Bigger, Taller, Stronger: Guns Change What You See | WAMU 88.5 - American University Radio
Filed Under:

Bigger, Taller, Stronger: Guns Change What You See

Play associated audio

A new study out of UCLA suggests that when people wield a gun, they don't just feel bigger and stronger — it makes others think they are bigger and stronger.

In the study, survey participants were asked to look at pictures of a hand holding various items, including a power drill, a caulk gun, a large saw and a .45-caliber handgun. When asked to guess the height, size and muscularity of the men behind the pictures, people thought the gun-wielding hand models were consistently taller, bigger and more muscular than the rest.

Daniel Fessler, an anthropologist and head of the UCLA Center for Behavior, Evolution and Culture, was the study's lead author. He tells NPR's Audie Cornish that the study doesn't measure people's perceptions so much as it measures people's representations, or "how they store and manage information in their heads."

"What we're trying to explore is the process that leads to decision-making in situations of potential violent conflict," he says.

Fessler and his team believe that when people are faced with potentially violent conflict, they start forming a mental image of their adversary that includes features that could contribute to how dangerous they are.

"Then when it comes time to make a decision," he says, "you don't need to pay attention to all the information that contributed to the size and the shape of the image, you just pay attention to the image. If the image is small and non-muscular, then you might attack; and if the image is large and very muscular, then you retreat; and if the image is somewhere in between, then you negotiate or appease."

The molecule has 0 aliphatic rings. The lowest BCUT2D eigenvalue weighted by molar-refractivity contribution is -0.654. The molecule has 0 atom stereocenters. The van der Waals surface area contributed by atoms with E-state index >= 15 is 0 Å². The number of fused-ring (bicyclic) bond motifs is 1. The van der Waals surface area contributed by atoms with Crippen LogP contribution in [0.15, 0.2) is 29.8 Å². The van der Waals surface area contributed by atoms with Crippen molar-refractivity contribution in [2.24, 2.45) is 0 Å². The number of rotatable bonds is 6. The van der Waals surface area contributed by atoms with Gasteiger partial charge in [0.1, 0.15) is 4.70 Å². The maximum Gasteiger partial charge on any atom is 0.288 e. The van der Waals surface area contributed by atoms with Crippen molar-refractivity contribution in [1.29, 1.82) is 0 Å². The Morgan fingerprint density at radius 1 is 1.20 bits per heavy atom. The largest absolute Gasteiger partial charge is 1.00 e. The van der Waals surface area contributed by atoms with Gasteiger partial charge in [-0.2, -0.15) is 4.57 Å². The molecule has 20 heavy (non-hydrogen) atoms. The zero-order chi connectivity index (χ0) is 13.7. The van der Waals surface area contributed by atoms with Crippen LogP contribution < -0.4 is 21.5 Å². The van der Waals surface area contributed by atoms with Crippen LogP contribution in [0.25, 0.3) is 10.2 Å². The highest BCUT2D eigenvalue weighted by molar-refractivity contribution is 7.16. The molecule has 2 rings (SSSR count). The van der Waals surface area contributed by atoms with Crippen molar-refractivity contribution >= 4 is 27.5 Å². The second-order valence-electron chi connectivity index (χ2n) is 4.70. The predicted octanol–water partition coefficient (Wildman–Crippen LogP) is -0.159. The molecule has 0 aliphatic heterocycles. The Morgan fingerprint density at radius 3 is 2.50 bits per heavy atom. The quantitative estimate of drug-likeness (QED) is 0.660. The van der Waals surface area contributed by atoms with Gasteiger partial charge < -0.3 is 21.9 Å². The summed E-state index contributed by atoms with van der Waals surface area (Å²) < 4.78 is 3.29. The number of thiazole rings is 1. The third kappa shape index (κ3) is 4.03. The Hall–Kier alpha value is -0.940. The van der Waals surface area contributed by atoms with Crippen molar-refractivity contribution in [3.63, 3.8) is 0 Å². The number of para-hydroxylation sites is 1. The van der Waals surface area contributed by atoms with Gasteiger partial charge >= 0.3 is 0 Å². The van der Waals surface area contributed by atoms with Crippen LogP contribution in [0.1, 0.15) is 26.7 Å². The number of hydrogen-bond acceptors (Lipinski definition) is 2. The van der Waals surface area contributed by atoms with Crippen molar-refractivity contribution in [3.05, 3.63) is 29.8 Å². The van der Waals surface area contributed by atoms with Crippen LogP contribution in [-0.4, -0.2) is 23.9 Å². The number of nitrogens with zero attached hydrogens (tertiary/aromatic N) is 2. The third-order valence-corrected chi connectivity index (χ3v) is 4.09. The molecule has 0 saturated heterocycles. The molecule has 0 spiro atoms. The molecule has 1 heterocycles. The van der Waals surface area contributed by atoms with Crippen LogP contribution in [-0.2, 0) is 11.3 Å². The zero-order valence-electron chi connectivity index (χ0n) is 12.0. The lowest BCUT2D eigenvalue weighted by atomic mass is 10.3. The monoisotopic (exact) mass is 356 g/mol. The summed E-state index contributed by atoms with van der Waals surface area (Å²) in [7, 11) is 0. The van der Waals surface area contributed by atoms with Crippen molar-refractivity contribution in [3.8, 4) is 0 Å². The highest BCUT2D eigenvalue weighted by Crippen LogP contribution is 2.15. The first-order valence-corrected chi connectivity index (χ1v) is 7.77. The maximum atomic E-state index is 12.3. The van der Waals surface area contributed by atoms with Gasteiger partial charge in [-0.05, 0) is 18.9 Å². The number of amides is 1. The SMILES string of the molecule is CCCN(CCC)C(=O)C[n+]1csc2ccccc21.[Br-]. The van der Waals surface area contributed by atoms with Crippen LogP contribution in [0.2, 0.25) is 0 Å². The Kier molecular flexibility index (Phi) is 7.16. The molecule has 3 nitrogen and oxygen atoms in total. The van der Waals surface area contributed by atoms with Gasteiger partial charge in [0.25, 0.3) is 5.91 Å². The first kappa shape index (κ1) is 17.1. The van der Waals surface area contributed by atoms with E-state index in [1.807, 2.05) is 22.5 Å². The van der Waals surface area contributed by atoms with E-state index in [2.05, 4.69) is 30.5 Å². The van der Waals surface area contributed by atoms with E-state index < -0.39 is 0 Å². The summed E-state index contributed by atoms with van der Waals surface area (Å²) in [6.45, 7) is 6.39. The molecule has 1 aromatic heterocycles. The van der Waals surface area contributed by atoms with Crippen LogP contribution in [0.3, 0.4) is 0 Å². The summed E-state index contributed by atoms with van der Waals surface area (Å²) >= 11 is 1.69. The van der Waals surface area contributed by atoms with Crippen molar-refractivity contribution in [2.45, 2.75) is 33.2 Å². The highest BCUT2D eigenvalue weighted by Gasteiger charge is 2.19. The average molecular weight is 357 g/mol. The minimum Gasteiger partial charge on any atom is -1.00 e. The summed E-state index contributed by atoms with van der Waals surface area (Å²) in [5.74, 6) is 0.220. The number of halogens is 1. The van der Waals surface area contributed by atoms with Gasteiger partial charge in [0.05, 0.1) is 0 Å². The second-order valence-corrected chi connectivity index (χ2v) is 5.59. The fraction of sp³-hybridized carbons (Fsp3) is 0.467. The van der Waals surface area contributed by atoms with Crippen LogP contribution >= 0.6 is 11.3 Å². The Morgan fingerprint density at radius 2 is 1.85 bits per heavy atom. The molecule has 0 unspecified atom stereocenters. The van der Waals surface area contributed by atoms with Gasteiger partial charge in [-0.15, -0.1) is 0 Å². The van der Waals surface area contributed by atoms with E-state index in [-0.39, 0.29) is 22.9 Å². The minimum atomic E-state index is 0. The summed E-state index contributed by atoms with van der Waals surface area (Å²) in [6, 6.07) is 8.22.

Fessler says his research isn't yet at a place where it can be used on the ground by people who encounter potentially violent situations on a daily basis, like servicemen or police officers. But it does contribute to understanding how people decide to attack — useful information if you ever find yourself in a violent conflict.

Fessler says his research also contributes to understanding the mindset of third-party observers. He explains that conflicts often have people watching from the sidelines, trying to decide which side to support, a decision that is in part influenced by who they think will win.

"If we have a way of better tapping into how they're thinking about who's going to win, then we have a way of forecasting which side those third parties are likely to take," he says. "And frequently it's the case that the decisions of those third parties are crucial in determining the outcome of the conflict."

Copyright 2012 National Public Radio. To see more, visit http://www.npr.org/.

NPR

MacArthur Fellow Terrance Hayes: Poems Are Music, Language Our Instrument

Hayes, a professor of writing at the University of Pittsburgh, was recognized for "reflecting on race, gender, and family in works that seamlessly encompass both the historical and the personal."
NPR

Diet Soda May Alter Our Gut Microbes And The Risk Of Diabetes

There's a new wrinkle to the old debate over diet soda: Artificial sweeteners may alter our microbiomes. And for some, this may raise blood sugar levels and set the stage for diabetes.
NPR

House Passes Bill That Authorizes Arming Syrian Rebels

Even though it was backed by both party leaders, the vote split politicians within their own ranks. The final tally on the narrow military measure was 273 to 156.
NPR

3.7 Million Comments Later, Here's Where Net Neutrality Stands

A proposal about how to maintain unfettered access to Internet content drew a bigger public response than any single issue in the Federal Communication Commission's history. What's next?

Leave a Comment

Help keep the conversation civil. Please refer to our Terms of Use and Code of Conduct before posting your comments.